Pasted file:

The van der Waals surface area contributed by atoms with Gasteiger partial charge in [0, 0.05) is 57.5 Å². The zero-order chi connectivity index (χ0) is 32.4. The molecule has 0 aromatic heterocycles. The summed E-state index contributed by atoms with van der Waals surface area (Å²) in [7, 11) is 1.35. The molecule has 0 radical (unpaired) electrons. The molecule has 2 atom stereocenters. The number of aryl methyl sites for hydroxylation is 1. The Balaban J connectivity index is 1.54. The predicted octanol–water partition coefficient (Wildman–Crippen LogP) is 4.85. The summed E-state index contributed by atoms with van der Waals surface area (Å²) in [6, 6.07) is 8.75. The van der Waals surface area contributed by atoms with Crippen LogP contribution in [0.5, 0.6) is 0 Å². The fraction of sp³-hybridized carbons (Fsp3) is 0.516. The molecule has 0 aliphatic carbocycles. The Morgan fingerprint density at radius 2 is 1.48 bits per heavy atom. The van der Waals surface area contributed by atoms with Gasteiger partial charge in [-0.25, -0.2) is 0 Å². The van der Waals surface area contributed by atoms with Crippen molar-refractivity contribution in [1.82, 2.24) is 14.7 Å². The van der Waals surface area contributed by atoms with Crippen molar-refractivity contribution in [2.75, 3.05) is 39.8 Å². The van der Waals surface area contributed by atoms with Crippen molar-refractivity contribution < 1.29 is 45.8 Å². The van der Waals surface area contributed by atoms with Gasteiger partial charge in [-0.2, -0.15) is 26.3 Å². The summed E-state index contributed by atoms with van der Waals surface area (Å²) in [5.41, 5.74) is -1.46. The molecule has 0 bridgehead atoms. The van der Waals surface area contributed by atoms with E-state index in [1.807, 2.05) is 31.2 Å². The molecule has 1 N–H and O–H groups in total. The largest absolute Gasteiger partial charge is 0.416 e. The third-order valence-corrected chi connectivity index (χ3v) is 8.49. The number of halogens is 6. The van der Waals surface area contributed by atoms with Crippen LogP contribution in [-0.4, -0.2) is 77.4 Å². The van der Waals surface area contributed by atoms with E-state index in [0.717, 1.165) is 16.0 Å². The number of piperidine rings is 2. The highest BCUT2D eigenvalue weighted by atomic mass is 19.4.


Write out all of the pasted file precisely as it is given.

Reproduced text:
The van der Waals surface area contributed by atoms with Gasteiger partial charge in [0, 0.05) is 57.5 Å². The zero-order chi connectivity index (χ0) is 32.4. The molecule has 0 aromatic heterocycles. The summed E-state index contributed by atoms with van der Waals surface area (Å²) in [7, 11) is 1.35. The molecule has 0 radical (unpaired) electrons. The molecule has 2 atom stereocenters. The number of aryl methyl sites for hydroxylation is 1. The Balaban J connectivity index is 1.54. The predicted octanol–water partition coefficient (Wildman–Crippen LogP) is 4.85. The summed E-state index contributed by atoms with van der Waals surface area (Å²) in [6, 6.07) is 8.75. The van der Waals surface area contributed by atoms with Crippen LogP contribution in [0.5, 0.6) is 0 Å². The fraction of sp³-hybridized carbons (Fsp3) is 0.516. The molecule has 0 aliphatic carbocycles. The Morgan fingerprint density at radius 2 is 1.48 bits per heavy atom. The van der Waals surface area contributed by atoms with Gasteiger partial charge in [-0.25, -0.2) is 0 Å². The van der Waals surface area contributed by atoms with Crippen molar-refractivity contribution in [1.82, 2.24) is 14.7 Å². The van der Waals surface area contributed by atoms with Crippen molar-refractivity contribution in [2.75, 3.05) is 39.8 Å². The van der Waals surface area contributed by atoms with Crippen molar-refractivity contribution < 1.29 is 45.8 Å². The van der Waals surface area contributed by atoms with Gasteiger partial charge in [-0.2, -0.15) is 26.3 Å². The summed E-state index contributed by atoms with van der Waals surface area (Å²) in [5.41, 5.74) is -1.46. The molecule has 0 bridgehead atoms. The van der Waals surface area contributed by atoms with E-state index in [1.807, 2.05) is 31.2 Å². The molecule has 1 N–H and O–H groups in total. The largest absolute Gasteiger partial charge is 0.416 e. The third-order valence-corrected chi connectivity index (χ3v) is 8.49. The number of halogens is 6. The van der Waals surface area contributed by atoms with Crippen LogP contribution in [-0.4, -0.2) is 77.4 Å². The van der Waals surface area contributed by atoms with E-state index in [0.717, 1.165) is 16.0 Å². The number of piperidine rings is 2. The highest BCUT2D eigenvalue weighted by atomic mass is 19.4.